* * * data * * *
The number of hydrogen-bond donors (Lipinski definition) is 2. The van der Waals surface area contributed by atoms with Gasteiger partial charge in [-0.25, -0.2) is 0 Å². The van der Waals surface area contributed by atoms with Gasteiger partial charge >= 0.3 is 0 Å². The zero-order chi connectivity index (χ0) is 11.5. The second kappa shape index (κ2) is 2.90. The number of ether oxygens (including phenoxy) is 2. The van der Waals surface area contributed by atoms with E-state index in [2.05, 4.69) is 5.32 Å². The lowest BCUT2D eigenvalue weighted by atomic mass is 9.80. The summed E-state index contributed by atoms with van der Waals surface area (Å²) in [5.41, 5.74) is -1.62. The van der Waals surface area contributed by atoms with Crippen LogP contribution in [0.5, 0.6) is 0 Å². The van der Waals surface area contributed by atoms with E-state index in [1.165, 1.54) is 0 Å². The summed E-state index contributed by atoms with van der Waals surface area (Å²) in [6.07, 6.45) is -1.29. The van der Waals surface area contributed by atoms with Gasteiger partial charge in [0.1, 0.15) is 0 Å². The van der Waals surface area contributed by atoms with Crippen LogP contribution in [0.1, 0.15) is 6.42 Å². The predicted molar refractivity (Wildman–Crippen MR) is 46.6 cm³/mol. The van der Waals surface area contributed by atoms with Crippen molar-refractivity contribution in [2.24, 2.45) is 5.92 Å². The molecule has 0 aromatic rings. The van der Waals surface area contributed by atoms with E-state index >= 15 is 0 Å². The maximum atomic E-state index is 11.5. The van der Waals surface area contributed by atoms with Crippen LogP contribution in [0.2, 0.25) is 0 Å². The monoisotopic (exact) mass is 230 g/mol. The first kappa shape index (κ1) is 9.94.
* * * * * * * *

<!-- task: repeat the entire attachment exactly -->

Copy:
The number of hydrogen-bond donors (Lipinski definition) is 2. The van der Waals surface area contributed by atoms with Gasteiger partial charge in [-0.25, -0.2) is 0 Å². The van der Waals surface area contributed by atoms with Gasteiger partial charge >= 0.3 is 0 Å². The zero-order chi connectivity index (χ0) is 11.5. The second kappa shape index (κ2) is 2.90. The number of ether oxygens (including phenoxy) is 2. The van der Waals surface area contributed by atoms with E-state index in [2.05, 4.69) is 5.32 Å². The lowest BCUT2D eigenvalue weighted by atomic mass is 9.80. The summed E-state index contributed by atoms with van der Waals surface area (Å²) in [5.41, 5.74) is -1.62. The van der Waals surface area contributed by atoms with Crippen LogP contribution in [0.5, 0.6) is 0 Å². The van der Waals surface area contributed by atoms with E-state index in [1.165, 1.54) is 0 Å². The summed E-state index contributed by atoms with van der Waals surface area (Å²) in [6.07, 6.45) is -1.29. The van der Waals surface area contributed by atoms with Gasteiger partial charge in [0.1, 0.15) is 0 Å². The van der Waals surface area contributed by atoms with Crippen LogP contribution in [0.1, 0.15) is 6.42 Å². The predicted molar refractivity (Wildman–Crippen MR) is 46.6 cm³/mol. The van der Waals surface area contributed by atoms with Crippen molar-refractivity contribution in [2.24, 2.45) is 5.92 Å². The molecule has 0 aromatic rings. The van der Waals surface area contributed by atoms with E-state index >= 15 is 0 Å². The maximum atomic E-state index is 11.5. The van der Waals surface area contributed by atoms with Crippen LogP contribution in [0.2, 0.25) is 0 Å². The monoisotopic (exact) mass is 230 g/mol. The first kappa shape index (κ1) is 9.94.